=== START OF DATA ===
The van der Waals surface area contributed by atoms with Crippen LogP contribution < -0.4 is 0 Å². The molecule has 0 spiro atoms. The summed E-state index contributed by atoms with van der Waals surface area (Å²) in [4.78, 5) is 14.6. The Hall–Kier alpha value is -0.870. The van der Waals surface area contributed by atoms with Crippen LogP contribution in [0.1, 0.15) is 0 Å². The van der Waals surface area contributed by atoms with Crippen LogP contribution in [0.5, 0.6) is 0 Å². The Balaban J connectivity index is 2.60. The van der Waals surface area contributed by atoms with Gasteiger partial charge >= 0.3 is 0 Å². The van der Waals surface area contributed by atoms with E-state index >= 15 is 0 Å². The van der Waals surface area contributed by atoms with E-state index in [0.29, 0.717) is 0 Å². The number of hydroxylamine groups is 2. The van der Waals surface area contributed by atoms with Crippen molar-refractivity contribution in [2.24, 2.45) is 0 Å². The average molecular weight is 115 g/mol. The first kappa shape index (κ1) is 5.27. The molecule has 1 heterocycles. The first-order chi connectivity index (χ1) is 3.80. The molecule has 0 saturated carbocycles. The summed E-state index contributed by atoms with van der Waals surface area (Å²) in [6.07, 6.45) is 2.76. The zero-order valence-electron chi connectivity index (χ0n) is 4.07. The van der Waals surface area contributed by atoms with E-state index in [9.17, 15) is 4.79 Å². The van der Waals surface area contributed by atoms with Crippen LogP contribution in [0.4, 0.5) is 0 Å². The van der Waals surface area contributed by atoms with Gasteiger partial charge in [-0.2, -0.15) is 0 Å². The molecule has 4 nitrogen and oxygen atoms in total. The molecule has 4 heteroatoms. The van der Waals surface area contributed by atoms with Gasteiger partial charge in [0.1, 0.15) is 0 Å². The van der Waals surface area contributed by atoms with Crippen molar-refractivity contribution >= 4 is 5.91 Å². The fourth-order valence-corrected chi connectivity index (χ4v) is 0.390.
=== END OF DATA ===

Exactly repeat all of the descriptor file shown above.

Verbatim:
The van der Waals surface area contributed by atoms with Crippen LogP contribution < -0.4 is 0 Å². The molecule has 0 spiro atoms. The summed E-state index contributed by atoms with van der Waals surface area (Å²) in [4.78, 5) is 14.6. The Hall–Kier alpha value is -0.870. The van der Waals surface area contributed by atoms with Crippen LogP contribution in [0.1, 0.15) is 0 Å². The van der Waals surface area contributed by atoms with Crippen LogP contribution in [0.5, 0.6) is 0 Å². The Balaban J connectivity index is 2.60. The van der Waals surface area contributed by atoms with Gasteiger partial charge >= 0.3 is 0 Å². The van der Waals surface area contributed by atoms with E-state index >= 15 is 0 Å². The van der Waals surface area contributed by atoms with E-state index in [0.29, 0.717) is 0 Å². The number of hydroxylamine groups is 2. The van der Waals surface area contributed by atoms with Crippen molar-refractivity contribution in [2.24, 2.45) is 0 Å². The average molecular weight is 115 g/mol. The first kappa shape index (κ1) is 5.27. The molecule has 1 heterocycles. The first-order chi connectivity index (χ1) is 3.80. The molecule has 0 saturated carbocycles. The summed E-state index contributed by atoms with van der Waals surface area (Å²) in [6.07, 6.45) is 2.76. The zero-order valence-electron chi connectivity index (χ0n) is 4.07. The van der Waals surface area contributed by atoms with E-state index in [9.17, 15) is 4.79 Å². The van der Waals surface area contributed by atoms with Crippen LogP contribution in [0.4, 0.5) is 0 Å². The van der Waals surface area contributed by atoms with Gasteiger partial charge in [-0.2, -0.15) is 0 Å². The molecule has 4 nitrogen and oxygen atoms in total. The molecule has 4 heteroatoms. The van der Waals surface area contributed by atoms with Gasteiger partial charge in [0.1, 0.15) is 0 Å². The van der Waals surface area contributed by atoms with Crippen molar-refractivity contribution >= 4 is 5.91 Å². The fourth-order valence-corrected chi connectivity index (χ4v) is 0.390.